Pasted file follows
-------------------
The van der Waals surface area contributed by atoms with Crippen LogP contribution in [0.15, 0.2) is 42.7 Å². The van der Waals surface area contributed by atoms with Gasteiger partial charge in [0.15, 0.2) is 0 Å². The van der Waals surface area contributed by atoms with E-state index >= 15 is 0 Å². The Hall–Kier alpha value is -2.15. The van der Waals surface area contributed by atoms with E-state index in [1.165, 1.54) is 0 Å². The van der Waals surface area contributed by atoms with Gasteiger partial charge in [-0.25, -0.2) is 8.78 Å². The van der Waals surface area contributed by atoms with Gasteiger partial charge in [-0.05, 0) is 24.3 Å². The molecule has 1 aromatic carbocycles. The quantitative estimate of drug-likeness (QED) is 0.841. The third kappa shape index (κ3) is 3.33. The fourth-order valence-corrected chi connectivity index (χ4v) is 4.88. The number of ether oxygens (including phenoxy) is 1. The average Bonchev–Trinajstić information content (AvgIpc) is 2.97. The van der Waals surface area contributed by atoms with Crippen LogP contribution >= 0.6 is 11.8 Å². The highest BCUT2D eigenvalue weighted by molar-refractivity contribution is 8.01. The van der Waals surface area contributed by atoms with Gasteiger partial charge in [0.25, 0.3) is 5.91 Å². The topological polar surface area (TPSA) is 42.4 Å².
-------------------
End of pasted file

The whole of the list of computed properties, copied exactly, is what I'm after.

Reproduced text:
The van der Waals surface area contributed by atoms with Crippen LogP contribution in [0.15, 0.2) is 42.7 Å². The van der Waals surface area contributed by atoms with Gasteiger partial charge in [0.15, 0.2) is 0 Å². The van der Waals surface area contributed by atoms with E-state index >= 15 is 0 Å². The Hall–Kier alpha value is -2.15. The van der Waals surface area contributed by atoms with E-state index in [1.165, 1.54) is 0 Å². The van der Waals surface area contributed by atoms with Gasteiger partial charge in [-0.25, -0.2) is 8.78 Å². The van der Waals surface area contributed by atoms with Gasteiger partial charge in [-0.05, 0) is 24.3 Å². The molecule has 1 aromatic carbocycles. The quantitative estimate of drug-likeness (QED) is 0.841. The third kappa shape index (κ3) is 3.33. The fourth-order valence-corrected chi connectivity index (χ4v) is 4.88. The number of ether oxygens (including phenoxy) is 1. The average Bonchev–Trinajstić information content (AvgIpc) is 2.97. The van der Waals surface area contributed by atoms with Crippen LogP contribution >= 0.6 is 11.8 Å². The highest BCUT2D eigenvalue weighted by molar-refractivity contribution is 8.01. The van der Waals surface area contributed by atoms with Gasteiger partial charge in [0.25, 0.3) is 5.91 Å². The topological polar surface area (TPSA) is 42.4 Å².